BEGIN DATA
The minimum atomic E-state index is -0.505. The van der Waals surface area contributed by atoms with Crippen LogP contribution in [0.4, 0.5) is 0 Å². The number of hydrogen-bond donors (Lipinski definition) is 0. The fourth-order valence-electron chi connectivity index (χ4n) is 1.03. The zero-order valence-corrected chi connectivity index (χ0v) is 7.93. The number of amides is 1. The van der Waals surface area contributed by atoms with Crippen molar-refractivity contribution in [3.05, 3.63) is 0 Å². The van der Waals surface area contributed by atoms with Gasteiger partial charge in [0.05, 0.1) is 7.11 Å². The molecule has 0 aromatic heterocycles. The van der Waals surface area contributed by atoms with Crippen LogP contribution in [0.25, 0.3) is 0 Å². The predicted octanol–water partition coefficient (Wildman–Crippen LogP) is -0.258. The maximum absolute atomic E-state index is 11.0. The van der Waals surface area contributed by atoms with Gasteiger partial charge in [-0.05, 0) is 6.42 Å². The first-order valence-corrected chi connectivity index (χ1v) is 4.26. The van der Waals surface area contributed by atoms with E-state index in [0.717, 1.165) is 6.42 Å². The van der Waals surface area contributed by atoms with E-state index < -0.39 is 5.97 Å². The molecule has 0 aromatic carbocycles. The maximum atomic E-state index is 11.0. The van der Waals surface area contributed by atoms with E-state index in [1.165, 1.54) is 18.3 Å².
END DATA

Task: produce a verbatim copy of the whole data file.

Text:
The minimum atomic E-state index is -0.505. The van der Waals surface area contributed by atoms with Crippen LogP contribution in [0.4, 0.5) is 0 Å². The number of hydrogen-bond donors (Lipinski definition) is 0. The fourth-order valence-electron chi connectivity index (χ4n) is 1.03. The zero-order valence-corrected chi connectivity index (χ0v) is 7.93. The number of amides is 1. The van der Waals surface area contributed by atoms with Crippen molar-refractivity contribution in [3.05, 3.63) is 0 Å². The van der Waals surface area contributed by atoms with Gasteiger partial charge in [0.05, 0.1) is 7.11 Å². The molecule has 0 aromatic heterocycles. The van der Waals surface area contributed by atoms with Crippen LogP contribution in [0.25, 0.3) is 0 Å². The predicted octanol–water partition coefficient (Wildman–Crippen LogP) is -0.258. The maximum absolute atomic E-state index is 11.0. The van der Waals surface area contributed by atoms with Gasteiger partial charge in [-0.05, 0) is 6.42 Å². The first-order valence-corrected chi connectivity index (χ1v) is 4.26. The van der Waals surface area contributed by atoms with E-state index in [0.717, 1.165) is 6.42 Å². The van der Waals surface area contributed by atoms with E-state index < -0.39 is 5.97 Å². The molecule has 0 aromatic carbocycles. The maximum atomic E-state index is 11.0. The van der Waals surface area contributed by atoms with E-state index in [1.165, 1.54) is 18.3 Å².